M is mega, as in MByte, megabyte.

    so I would write 10M people.
    10m miles would be 1/1000 miles.


    • Alyssa - April 29, 2014, 7:24 am Reply

      Hi Paul
      Million has a small m when it’s written about dollars (e.g. $10m is a lot of money!!)
      Cheers 🙂

    • Steve - June 27, 2014, 10:22 am Reply

      Hi Paul – I agree that M means Mega, but Mega doesn’t mean a million. It is a power of 2 not of 10.

      So 1MB = 1,048,576 bytes and 1m bytes = 1,000,000 bytes

      In SI units m doesn’t mean milli, it means metre, so 10m miles doesn’t make sense (you are saying ten meter miles). mm is a different and distinct unit

      • Sylwester - August 20, 2014, 2:53 pm Reply

        Hi Paul,

        I meet often “mn” as abrevation of million. It looks quite good and correspond with “bn”.

      • David - July 5, 2016, 7:59 am Reply

        Steve, your comments are misleading.

        m on it’s own is the SI abbreviation for metre, but m as a prefix to another SI abbreviation does signify milli. m is a metre, mm is a millimetre.

        Mm would be a megametre and that would be 1,000,000 metres.

        International standards say that the binary prefixes (representing powers of two) should by Ki, Mi, Gi etc. MB should refer to 1,000,000 bytes, MiB should refer to 1,048,576 bytes.

  5. V.Matoušek - December 16, 2014, 12:25 pm Reply

    Hello, I´m looking for the rules of capitalization the names of characters of fairy tales, I’m preparing poster, just picture and title, for example: The Genie or genie and the others characters -prince, king, queen, witch, mermaid …Should be written in capital letter or not ?
    Thank in advance

    • Stuart Cook - December 16, 2014, 9:02 pm Reply

      As a rule, don’t capitalise those words. Use capitals, however, if the character has a title (or name), e.g. the Wizard of Oz, the Wicked Witch, etc. If you’re making a poster, you’re probably listing characters, so they should be capitalised in that case.

      Note the capitalisation here:

      The Wicked Witch of the East was one of the meanest in the land. The witch first appears in the story in the third chapter.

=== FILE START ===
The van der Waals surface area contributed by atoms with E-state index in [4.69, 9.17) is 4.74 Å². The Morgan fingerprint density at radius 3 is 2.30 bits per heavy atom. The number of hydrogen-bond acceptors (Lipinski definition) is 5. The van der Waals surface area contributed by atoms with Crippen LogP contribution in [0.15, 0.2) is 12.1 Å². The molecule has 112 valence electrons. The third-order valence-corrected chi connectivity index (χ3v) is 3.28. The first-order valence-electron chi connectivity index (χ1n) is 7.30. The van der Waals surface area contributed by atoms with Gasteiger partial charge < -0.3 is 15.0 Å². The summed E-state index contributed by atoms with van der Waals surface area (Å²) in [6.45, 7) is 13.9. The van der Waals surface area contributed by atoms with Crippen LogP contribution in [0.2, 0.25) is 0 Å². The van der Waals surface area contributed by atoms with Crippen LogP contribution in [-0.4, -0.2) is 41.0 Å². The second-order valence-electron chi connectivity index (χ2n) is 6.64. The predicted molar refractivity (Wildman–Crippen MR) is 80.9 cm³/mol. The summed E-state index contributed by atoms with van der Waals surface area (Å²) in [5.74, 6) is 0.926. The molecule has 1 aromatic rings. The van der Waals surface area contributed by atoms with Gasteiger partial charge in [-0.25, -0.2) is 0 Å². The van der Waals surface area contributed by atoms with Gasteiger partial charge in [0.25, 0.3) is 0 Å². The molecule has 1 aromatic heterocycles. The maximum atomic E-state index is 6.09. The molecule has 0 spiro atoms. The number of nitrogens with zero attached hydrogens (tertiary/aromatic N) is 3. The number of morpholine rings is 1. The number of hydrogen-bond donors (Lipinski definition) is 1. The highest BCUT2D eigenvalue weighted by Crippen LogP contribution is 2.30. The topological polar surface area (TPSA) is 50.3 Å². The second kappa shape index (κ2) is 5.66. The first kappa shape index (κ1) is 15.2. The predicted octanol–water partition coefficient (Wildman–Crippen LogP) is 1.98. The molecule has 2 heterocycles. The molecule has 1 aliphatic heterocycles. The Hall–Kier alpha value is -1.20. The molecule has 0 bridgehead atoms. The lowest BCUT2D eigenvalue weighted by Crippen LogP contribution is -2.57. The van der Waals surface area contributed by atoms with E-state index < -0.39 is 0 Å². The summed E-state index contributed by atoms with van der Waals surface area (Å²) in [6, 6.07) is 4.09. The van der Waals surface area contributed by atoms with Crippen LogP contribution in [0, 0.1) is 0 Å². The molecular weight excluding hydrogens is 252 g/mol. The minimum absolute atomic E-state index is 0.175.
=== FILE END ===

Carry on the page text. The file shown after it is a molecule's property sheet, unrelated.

The King, the Queen, etc. should be capitalised, as they’re titles.

  6. Donna - November 26, 2015, 3:53 am Reply

    I would like to know if I need to use capitals on the words ‘suppliers’ and ‘customers’ in the following sentence?
    We would like to wish all our valued customers and suppliers a very Merry Christmas & a safe and prosperous New Year
    Thanks in advance.

  7. aisha - June 12, 2016, 5:42 am Reply

    do i capitalize a million dollar footballer in a sentence
    Trevor Francis became the first one million dollar footballer when he was transferred from West Ham to Nottingham Forest.

  8. Sudarshan MR - October 6, 2016, 6:18 am Reply

    Thanks for an interesting article. Could you please help me in deciding whether “Pascal is the SI unit of pressure” or “pascal is the SI unit of pressure” is correct. The word “pascal” is the starting word in the sentence.

    Thanks in advance

    • Stuart Cook - October 27, 2016, 8:53 pm Reply

      You need a definite article: “The pascal is the SI unit of pressure.”

Leave a Reply

Your email address will not be published.

You may use these HTML tags and attributes: <a href="" title=""> <abbr title=""> <acronym title=""> <b> <blockquote cite=""> <cite> <code> <del datetime=""> <em> <i> <q cite=""> <s> <strike> <strong>